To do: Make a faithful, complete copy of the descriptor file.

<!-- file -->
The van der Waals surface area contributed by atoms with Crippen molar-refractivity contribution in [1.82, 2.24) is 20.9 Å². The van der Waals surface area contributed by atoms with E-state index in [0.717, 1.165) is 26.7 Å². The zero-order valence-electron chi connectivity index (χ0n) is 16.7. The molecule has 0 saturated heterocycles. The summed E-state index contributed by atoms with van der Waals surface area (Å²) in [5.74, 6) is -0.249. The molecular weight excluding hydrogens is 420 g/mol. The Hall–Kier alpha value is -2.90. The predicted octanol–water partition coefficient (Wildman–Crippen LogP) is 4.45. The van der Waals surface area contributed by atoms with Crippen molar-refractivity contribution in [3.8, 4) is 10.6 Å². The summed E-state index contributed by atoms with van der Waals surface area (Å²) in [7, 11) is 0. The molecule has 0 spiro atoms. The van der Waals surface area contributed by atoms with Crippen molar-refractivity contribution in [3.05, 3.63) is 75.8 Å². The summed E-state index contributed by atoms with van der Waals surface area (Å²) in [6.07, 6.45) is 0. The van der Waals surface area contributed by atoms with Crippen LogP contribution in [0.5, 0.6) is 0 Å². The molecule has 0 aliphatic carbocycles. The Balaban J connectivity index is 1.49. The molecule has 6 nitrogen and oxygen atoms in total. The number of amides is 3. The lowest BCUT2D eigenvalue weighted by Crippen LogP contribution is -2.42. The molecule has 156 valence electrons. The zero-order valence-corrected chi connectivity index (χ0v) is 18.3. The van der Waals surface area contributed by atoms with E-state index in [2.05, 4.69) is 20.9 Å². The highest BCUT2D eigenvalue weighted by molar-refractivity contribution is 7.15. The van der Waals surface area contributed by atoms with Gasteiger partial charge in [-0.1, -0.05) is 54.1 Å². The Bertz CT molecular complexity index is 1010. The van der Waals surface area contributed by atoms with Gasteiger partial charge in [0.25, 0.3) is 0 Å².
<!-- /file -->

The van der Waals surface area contributed by atoms with Crippen molar-refractivity contribution in [1.82, 2.24) is 20.9 Å². The van der Waals surface area contributed by atoms with E-state index in [0.717, 1.165) is 26.7 Å². The zero-order valence-electron chi connectivity index (χ0n) is 16.7. The molecule has 0 saturated heterocycles. The summed E-state index contributed by atoms with van der Waals surface area (Å²) in [5.74, 6) is -0.249. The molecular weight excluding hydrogens is 420 g/mol. The Hall–Kier alpha value is -2.90. The predicted octanol–water partition coefficient (Wildman–Crippen LogP) is 4.45. The van der Waals surface area contributed by atoms with Crippen molar-refractivity contribution in [3.8, 4) is 10.6 Å². The summed E-state index contributed by atoms with van der Waals surface area (Å²) in [7, 11) is 0. The molecule has 0 spiro atoms. The van der Waals surface area contributed by atoms with Crippen molar-refractivity contribution in [3.05, 3.63) is 75.8 Å². The summed E-state index contributed by atoms with van der Waals surface area (Å²) in [6.07, 6.45) is 0. The van der Waals surface area contributed by atoms with Crippen LogP contribution in [0.5, 0.6) is 0 Å². The molecule has 0 aliphatic carbocycles. The Balaban J connectivity index is 1.49. The molecule has 6 nitrogen and oxygen atoms in total. The number of amides is 3. The lowest BCUT2D eigenvalue weighted by Crippen LogP contribution is -2.42. The molecule has 156 valence electrons. The zero-order valence-corrected chi connectivity index (χ0v) is 18.3. The van der Waals surface area contributed by atoms with E-state index in [2.05, 4.69) is 20.9 Å². The highest BCUT2D eigenvalue weighted by molar-refractivity contribution is 7.15. The van der Waals surface area contributed by atoms with Gasteiger partial charge in [-0.1, -0.05) is 54.1 Å². The Bertz CT molecular complexity index is 1010. The van der Waals surface area contributed by atoms with Gasteiger partial charge in [0.25, 0.3) is 0 Å².